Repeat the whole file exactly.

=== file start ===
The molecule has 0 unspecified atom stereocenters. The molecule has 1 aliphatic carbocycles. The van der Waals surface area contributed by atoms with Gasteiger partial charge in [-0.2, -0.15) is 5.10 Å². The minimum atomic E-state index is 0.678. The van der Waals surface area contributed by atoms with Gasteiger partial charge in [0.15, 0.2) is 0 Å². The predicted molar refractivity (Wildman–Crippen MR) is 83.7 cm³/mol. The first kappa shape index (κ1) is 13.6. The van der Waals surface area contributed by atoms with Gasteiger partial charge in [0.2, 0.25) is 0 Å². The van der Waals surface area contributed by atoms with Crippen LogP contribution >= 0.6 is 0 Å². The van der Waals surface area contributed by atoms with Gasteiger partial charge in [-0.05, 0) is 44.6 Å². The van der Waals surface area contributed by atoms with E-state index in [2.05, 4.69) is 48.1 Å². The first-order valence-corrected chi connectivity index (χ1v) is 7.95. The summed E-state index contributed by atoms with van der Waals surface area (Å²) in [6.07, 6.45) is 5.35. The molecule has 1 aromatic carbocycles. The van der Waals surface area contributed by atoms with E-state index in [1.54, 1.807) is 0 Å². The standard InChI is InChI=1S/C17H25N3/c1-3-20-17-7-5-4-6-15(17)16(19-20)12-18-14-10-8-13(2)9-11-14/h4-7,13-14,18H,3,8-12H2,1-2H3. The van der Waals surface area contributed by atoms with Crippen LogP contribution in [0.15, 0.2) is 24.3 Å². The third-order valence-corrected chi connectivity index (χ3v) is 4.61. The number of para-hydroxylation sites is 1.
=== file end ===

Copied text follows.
The molecule has 0 unspecified atom stereocenters. The molecule has 1 aliphatic carbocycles. The van der Waals surface area contributed by atoms with Gasteiger partial charge in [-0.2, -0.15) is 5.10 Å². The minimum atomic E-state index is 0.678. The van der Waals surface area contributed by atoms with Gasteiger partial charge in [0.15, 0.2) is 0 Å². The predicted molar refractivity (Wildman–Crippen MR) is 83.7 cm³/mol. The first kappa shape index (κ1) is 13.6. The van der Waals surface area contributed by atoms with Gasteiger partial charge in [0.2, 0.25) is 0 Å². The van der Waals surface area contributed by atoms with Crippen LogP contribution >= 0.6 is 0 Å². The van der Waals surface area contributed by atoms with Gasteiger partial charge in [-0.05, 0) is 44.6 Å². The van der Waals surface area contributed by atoms with E-state index in [2.05, 4.69) is 48.1 Å². The first-order valence-corrected chi connectivity index (χ1v) is 7.95. The summed E-state index contributed by atoms with van der Waals surface area (Å²) in [6.07, 6.45) is 5.35. The molecule has 1 aromatic carbocycles. The van der Waals surface area contributed by atoms with E-state index in [1.54, 1.807) is 0 Å². The standard InChI is InChI=1S/C17H25N3/c1-3-20-17-7-5-4-6-15(17)16(19-20)12-18-14-10-8-13(2)9-11-14/h4-7,13-14,18H,3,8-12H2,1-2H3. The van der Waals surface area contributed by atoms with Crippen LogP contribution in [0.15, 0.2) is 24.3 Å². The third-order valence-corrected chi connectivity index (χ3v) is 4.61. The number of para-hydroxylation sites is 1.